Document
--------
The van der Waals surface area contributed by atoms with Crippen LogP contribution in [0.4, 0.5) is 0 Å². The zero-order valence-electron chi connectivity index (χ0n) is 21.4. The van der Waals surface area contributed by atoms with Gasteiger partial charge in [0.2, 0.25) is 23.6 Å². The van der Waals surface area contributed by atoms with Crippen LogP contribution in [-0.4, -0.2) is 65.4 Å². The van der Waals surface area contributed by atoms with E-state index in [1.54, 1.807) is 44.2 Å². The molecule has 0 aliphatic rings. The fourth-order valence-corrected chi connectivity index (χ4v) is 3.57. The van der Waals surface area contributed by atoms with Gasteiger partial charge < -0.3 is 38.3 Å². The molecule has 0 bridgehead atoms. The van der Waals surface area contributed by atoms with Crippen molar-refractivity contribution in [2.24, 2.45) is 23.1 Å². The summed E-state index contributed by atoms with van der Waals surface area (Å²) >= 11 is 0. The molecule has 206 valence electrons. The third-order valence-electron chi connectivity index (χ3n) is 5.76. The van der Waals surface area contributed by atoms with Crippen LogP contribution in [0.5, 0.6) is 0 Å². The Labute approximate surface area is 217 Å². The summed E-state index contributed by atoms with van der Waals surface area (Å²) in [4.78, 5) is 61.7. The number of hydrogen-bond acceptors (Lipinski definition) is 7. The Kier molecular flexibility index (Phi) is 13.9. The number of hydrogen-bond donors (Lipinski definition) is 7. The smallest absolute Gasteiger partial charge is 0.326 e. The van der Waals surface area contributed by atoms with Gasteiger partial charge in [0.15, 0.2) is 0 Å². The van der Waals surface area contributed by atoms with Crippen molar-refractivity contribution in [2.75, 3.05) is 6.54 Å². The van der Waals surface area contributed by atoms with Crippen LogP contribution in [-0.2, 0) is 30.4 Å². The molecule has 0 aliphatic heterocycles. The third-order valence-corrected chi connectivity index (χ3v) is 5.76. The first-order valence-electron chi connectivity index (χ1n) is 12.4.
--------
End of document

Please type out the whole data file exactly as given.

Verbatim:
The van der Waals surface area contributed by atoms with Crippen LogP contribution in [0.4, 0.5) is 0 Å². The zero-order valence-electron chi connectivity index (χ0n) is 21.4. The van der Waals surface area contributed by atoms with Gasteiger partial charge in [0.2, 0.25) is 23.6 Å². The van der Waals surface area contributed by atoms with Crippen LogP contribution in [-0.4, -0.2) is 65.4 Å². The van der Waals surface area contributed by atoms with E-state index in [1.54, 1.807) is 44.2 Å². The molecule has 0 aliphatic rings. The fourth-order valence-corrected chi connectivity index (χ4v) is 3.57. The van der Waals surface area contributed by atoms with Gasteiger partial charge < -0.3 is 38.3 Å². The molecule has 0 bridgehead atoms. The van der Waals surface area contributed by atoms with Crippen molar-refractivity contribution in [2.24, 2.45) is 23.1 Å². The summed E-state index contributed by atoms with van der Waals surface area (Å²) >= 11 is 0. The molecule has 206 valence electrons. The third-order valence-electron chi connectivity index (χ3n) is 5.76. The van der Waals surface area contributed by atoms with Crippen LogP contribution in [0.5, 0.6) is 0 Å². The Labute approximate surface area is 217 Å². The summed E-state index contributed by atoms with van der Waals surface area (Å²) in [4.78, 5) is 61.7. The number of hydrogen-bond acceptors (Lipinski definition) is 7. The Kier molecular flexibility index (Phi) is 13.9. The number of hydrogen-bond donors (Lipinski definition) is 7. The smallest absolute Gasteiger partial charge is 0.326 e. The van der Waals surface area contributed by atoms with Gasteiger partial charge in [0.15, 0.2) is 0 Å². The van der Waals surface area contributed by atoms with Crippen molar-refractivity contribution in [2.75, 3.05) is 6.54 Å². The van der Waals surface area contributed by atoms with Crippen LogP contribution in [-0.2, 0) is 30.4 Å². The molecule has 0 aliphatic heterocycles. The third-order valence-corrected chi connectivity index (χ3v) is 5.76. The first-order valence-electron chi connectivity index (χ1n) is 12.4.